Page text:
Sidewalk proposal draws opposition
Majority of residents don't want sidewalks on College View Drive in Wheaton
Residents of a historic Wheaton neighborhood are concerned the county was on the path to installing a sidewalk before it held a public hearing where residents overwhelmingly opposed the paths.
"It really seems to me that the county is very bent on building this, it's as if they want to spend money and we all know they don't have it," said Larry Converse, one of several neighbors who opposes the 2,130-foot sidewalk on College View Drive in Wheaton between Newport Mill Road and Gail Street.
Part of the roughly $110,000 sidewalk would be in the Hammond Wood neighborhood, a development with no sidewalks and rolling lawns. The neighborhood is on the National Register of Historic Places and was designed by Charles Goodman, a mid-century modern architect who also designed the original National Airport.
Testimony submitted to the county was strongly opposed to the sidewalk, with two residents writing in support and dozens against, including the Rock Creek Palisades Citizens' Association. Converse said the five-foot-wide path will "essentially cut my front yard in half," and could endanger the root system of some 50-year-old azaleas. Several more neighbors will lose large trees. But at the December public hearing, opponents were disillusioned when hearing examiner Mohammad Siddique reacted with skepticism to claims that they don't mind walking in the street.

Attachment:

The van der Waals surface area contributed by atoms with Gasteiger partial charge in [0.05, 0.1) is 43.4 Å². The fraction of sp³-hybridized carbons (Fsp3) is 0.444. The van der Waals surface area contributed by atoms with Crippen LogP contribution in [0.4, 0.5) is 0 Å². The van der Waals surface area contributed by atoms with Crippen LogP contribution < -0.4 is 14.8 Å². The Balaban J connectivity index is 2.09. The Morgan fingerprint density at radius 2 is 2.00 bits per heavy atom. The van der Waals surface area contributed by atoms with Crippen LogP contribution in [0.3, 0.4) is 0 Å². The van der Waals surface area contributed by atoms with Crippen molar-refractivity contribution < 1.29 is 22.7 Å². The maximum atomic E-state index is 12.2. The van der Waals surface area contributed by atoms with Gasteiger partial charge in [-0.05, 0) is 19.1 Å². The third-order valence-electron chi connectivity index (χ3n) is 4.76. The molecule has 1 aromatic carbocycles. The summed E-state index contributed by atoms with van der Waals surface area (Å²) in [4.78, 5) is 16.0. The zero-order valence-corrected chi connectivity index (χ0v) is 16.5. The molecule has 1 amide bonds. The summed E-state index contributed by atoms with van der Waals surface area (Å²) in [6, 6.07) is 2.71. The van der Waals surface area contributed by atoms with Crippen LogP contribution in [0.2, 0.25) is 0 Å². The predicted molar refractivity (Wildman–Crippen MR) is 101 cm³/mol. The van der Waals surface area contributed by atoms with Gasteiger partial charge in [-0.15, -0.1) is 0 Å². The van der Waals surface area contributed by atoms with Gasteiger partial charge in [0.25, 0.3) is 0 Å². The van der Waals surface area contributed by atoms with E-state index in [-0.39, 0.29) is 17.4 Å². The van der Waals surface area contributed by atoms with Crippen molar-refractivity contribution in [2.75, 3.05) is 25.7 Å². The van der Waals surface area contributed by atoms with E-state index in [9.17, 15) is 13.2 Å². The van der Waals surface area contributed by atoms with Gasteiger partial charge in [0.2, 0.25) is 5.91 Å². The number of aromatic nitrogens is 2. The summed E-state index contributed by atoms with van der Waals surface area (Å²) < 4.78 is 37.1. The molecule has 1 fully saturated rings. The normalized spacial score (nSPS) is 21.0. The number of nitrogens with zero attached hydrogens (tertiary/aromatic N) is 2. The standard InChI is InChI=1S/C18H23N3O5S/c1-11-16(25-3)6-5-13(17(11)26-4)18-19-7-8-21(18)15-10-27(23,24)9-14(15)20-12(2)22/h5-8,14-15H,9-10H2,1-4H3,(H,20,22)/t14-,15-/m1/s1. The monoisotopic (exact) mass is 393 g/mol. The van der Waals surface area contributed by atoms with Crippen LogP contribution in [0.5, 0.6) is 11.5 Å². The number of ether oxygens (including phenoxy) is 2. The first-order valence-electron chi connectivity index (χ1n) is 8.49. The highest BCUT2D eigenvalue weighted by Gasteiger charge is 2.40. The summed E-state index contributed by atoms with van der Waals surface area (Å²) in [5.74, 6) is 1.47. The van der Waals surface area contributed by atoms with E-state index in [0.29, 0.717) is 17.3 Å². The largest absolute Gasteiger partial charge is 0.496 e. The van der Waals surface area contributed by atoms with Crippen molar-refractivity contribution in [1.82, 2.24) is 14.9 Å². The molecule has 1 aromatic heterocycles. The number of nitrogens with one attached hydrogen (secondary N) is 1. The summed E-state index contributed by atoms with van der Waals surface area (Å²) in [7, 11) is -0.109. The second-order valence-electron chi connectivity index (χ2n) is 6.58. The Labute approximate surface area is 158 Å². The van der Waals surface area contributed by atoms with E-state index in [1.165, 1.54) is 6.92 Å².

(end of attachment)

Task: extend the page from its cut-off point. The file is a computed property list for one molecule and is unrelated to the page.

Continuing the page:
Siddique, who said he will make his decision in about three weeks, said that while he does not feel residents really want to walk in the street, he did not go to the meeting with his decision made.
"I do read all the arguments and I weigh them on their merit," Siddique said. "Safety certainly has to be considered, but it's not a given that the sidewalk will be built. That's why the hearing examiner hears both sides."
If Siddique approves the sidewalk, funding would come from money set aside from the Capital Improvement Budget for the Annual Sidewalk Program. According to the county Web site for the Annual Sidewalk Program, sidewalk installation is not contingent upon property owners' approval, but "the decision is made based on a public use and need for the community-at-large."
Deb Burkholder, who requested the sidewalk through the Montgomery County Annual Sidewalk Program, said she did so because she noticed people walking in the street, including students walking to and from Newport Mill Middle School and Albert Einstein High School.
"I think it's a safety issue," said Burkholder. "Why not have sidewalks? We live in the city."
Converse contends the county should have given more than two weeks notice about the public hearing. Notifications were sent to residents on College View DriveConverse alerted the rest of the neighborhood himself. County rules limit notification to residents adjacent to proposed construction, and to a neighborhood homeowners association when applicable.
"They're determined to run roughshod over neighborhood wishes," Converse said. "I find it very curious, this drive to spend all this money for a sidewalk to nowhere."